Incline Bench Press | How are they performed?

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Louise Hay
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Incline Bench Press

The inclined bench presses (45 ° or 30 °) are performed with the dumbbells and represent the best variant of the barbell press always on an inclined bench.

Both of these two types of thrusts are performed in order to place greater focus on the clavicular bundles of the pectoral. We refer more simply to what is commonly called the "high" portion of the pectoral.

Pushing with dumbbells involves a lot of movement control. In fact, on a proprioceptive level, during the stretching with the barbell the ROM, that is the movement, of both limbs is guided by a single element, the barbell itself.



With dumbbells on the other hand, the arms work individually by implicating greater concentration and greater mastery of the gesture. Having said that, it is easy to understand how this exercise (pushes with dumbbells) can only be performed if our performance with the barbell is very high.

If we are not able to perform bench presses with the barbell, we will hardly know how to master the dumbbells in the correct way in order to perform a qualitatively high quality execution. But what are the advantages of doing the pushes with dumbbells?

In my opinion, the main advantage is the width of the ROM (range of movement).

When doing presses with the bar, the range of our movement is limited by the bar itself.

In the execution of the motor gesture, when the barbell reaches the chest, the eccentric phase ends, not allowing a high stretch of the pectoral.

On the contrary, instead, the handlebars, working independently, allow a greater range of action.


During the eccentric phase, they allow us to go below the chest line, guaranteeing a greater and strong contrasted stretch (opposite phase to the peak contraction; during the eccentric phase the maximum elongation is reached, forcing us to restart from an unfavorable lever).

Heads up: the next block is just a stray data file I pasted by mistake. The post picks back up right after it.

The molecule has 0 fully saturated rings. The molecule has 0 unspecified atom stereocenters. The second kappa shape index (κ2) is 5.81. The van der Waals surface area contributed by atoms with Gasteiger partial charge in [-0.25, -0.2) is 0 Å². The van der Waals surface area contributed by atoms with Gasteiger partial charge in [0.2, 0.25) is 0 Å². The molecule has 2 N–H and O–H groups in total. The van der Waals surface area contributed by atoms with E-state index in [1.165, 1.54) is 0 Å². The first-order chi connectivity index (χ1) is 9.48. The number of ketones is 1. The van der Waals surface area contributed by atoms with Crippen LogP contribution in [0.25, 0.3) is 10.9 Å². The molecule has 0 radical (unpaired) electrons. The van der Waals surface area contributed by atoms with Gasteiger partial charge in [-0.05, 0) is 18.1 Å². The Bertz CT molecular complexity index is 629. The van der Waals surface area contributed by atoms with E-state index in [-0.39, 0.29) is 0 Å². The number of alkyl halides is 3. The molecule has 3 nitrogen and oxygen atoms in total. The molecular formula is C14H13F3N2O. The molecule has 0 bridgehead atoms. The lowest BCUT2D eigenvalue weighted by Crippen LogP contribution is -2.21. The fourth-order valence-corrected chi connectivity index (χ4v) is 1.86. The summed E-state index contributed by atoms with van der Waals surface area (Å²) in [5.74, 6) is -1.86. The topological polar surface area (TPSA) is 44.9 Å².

Having said that this turns out to be the main advantage. Secondly, we can mention the cognitive / proprioceptive factor. As we accent before, the movements of both arms work individually.

This implies a high level of body control and a very high level of concentration, having to perform the same movement with the arms at the same time. In fact, if we are not able to master the execution we make the exercise in vain and we increase the risk of injury.

A useful prerequisite for learning to manage both arm movements can be that of work unilaterally. It consists of working with alternating arms.

Once you have found the position with the dumbbells in your hand, alternate thrusts are performed first with one limb and then with the other. In this way our attention will initially be placed on one limb at a time.

With the passage of time, and the constant repetition of the gesture, we will learn it. Once automated we will be able to perform it correctly even with both arms at the same time.

How are they performed?

  1. The first thing to do is to establish the inclination of the bench. My advice is to tilt it at 30 °. This is because by tilting it at 45 ° we risk going to involve the anterior portion of the deltoid too much, therefore working only with the shoulders instead of with the chest.
  2. At this point, establish the training load.
  3. Sit down, and to bring the weights into position it is useful to place them first on the knees and then with an explosive blow to push them up towards the eyes.
  4. Feet should be pointed, shoulders relaxed and shoulder blades adducted.


These precautions are essential in order to isolate the gesture as much as possible without risking involving too much muscles that shouldn't work.



Let's not forget that the shoulder joint is very delicate and if it is not safeguarded it is very easy to incur its failure.

The starting position requires that the elbows are never on the same line as the shoulders, but slightly below. This postural detail is also essential.

It must be maintained throughout the execution of the movement, both during the eccentric phase and during the concentric phase.

The gesture is always slow and controlled. Once the maximum eccentric phase has been reached, contract the pectoral and conclude with the concentric phase.

It is very important remember to never fully extend the limbs. In fact, by completing the extension we force the joint to bear a peak load (sudden collapse of a structural member subject to intense compressive stresses), risking to make it yield.


Conclusions

In conclusion we can say that dumbbell presses require greater motor mastery than the barbell and increased muscle involvement.

The choice, however, is always up to you, in relation to what allows you to feel the muscle work better. Your bibs will also be forced to grow. Go back under the bench and push.

 

 

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